If we were skiing down a black diamond hill in the Alps, and we hit a tree trunk and blacked out unconscious and woke up buried in a snowdrift with no use of our legs and an aneurysm that was slowly filling our skull with blood, it would all be A-OK—if only a St. Bernard rescue dog was standing over us with a barrel of St. Bernardus Abt 12 around his neck, the spigot frothing forth.
Part of the fun of eating Vietnamese is shrouded in adventure: Chomping on ingredients you can’t find at a burger or pizza shack, like an icy drink made with crushed, exotic fruits or a dish of sweet cakes flavored with tuber pulp. Feeling particularly exploratory, I set my compass toward a fairly new restaurant, Pho Saigon, on East Central. I actually went in for dinner the second day it was open in February, but I didn't know it. I remember thinking the service was flawless and the food well-prepared—not hallmarks of a place that's been in business for 48 hours.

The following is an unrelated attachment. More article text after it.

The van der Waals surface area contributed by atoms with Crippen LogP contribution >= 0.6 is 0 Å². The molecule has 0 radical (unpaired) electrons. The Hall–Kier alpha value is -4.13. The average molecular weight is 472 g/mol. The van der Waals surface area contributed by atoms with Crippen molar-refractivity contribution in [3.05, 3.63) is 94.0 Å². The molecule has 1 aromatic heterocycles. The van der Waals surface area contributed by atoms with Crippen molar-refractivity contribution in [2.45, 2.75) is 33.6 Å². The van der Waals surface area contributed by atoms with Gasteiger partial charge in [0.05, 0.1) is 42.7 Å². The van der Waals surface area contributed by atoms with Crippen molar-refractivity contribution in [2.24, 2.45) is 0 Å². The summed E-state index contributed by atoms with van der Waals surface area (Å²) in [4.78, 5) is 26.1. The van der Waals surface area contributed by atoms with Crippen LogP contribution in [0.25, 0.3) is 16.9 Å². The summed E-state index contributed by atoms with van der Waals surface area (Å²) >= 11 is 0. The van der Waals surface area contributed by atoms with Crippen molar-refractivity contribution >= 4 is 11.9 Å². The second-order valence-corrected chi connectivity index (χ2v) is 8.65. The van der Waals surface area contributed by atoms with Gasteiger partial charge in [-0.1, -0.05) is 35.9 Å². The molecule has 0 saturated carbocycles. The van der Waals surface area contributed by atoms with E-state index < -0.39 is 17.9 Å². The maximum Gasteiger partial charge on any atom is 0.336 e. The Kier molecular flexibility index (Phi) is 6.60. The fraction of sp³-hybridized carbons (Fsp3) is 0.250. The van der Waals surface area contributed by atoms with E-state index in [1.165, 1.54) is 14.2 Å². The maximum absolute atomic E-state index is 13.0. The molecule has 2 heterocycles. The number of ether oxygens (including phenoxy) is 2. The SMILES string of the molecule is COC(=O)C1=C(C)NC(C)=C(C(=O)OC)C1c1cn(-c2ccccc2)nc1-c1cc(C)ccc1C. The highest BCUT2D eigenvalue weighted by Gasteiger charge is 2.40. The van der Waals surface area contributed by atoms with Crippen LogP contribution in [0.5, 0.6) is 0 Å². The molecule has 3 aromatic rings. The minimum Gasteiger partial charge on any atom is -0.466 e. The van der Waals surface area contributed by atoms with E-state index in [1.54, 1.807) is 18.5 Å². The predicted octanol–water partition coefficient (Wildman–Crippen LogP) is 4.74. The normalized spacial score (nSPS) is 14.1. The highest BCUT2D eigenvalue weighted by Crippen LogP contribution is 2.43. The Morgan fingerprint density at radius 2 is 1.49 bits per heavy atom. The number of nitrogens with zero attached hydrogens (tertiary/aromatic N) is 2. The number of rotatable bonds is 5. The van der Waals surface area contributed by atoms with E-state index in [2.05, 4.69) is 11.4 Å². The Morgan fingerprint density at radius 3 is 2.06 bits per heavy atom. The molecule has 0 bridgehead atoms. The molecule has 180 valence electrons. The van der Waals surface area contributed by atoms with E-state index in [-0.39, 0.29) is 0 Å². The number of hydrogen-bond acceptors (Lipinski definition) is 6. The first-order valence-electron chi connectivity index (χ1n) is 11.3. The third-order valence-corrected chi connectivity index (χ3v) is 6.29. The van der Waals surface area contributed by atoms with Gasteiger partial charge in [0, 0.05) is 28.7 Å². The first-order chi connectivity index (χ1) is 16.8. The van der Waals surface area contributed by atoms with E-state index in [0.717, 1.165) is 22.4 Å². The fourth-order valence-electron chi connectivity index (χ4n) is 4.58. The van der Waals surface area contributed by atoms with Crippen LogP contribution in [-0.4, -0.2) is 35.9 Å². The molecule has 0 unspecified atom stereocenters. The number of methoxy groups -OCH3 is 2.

Nowadays, food travels in the neighborhood of 1,200 to 1,500 miles to get to your supermarket. Stir in frightening farming methods and rocketing gas prices, and the kiwis in your cart start to look a lot hairier, don't they?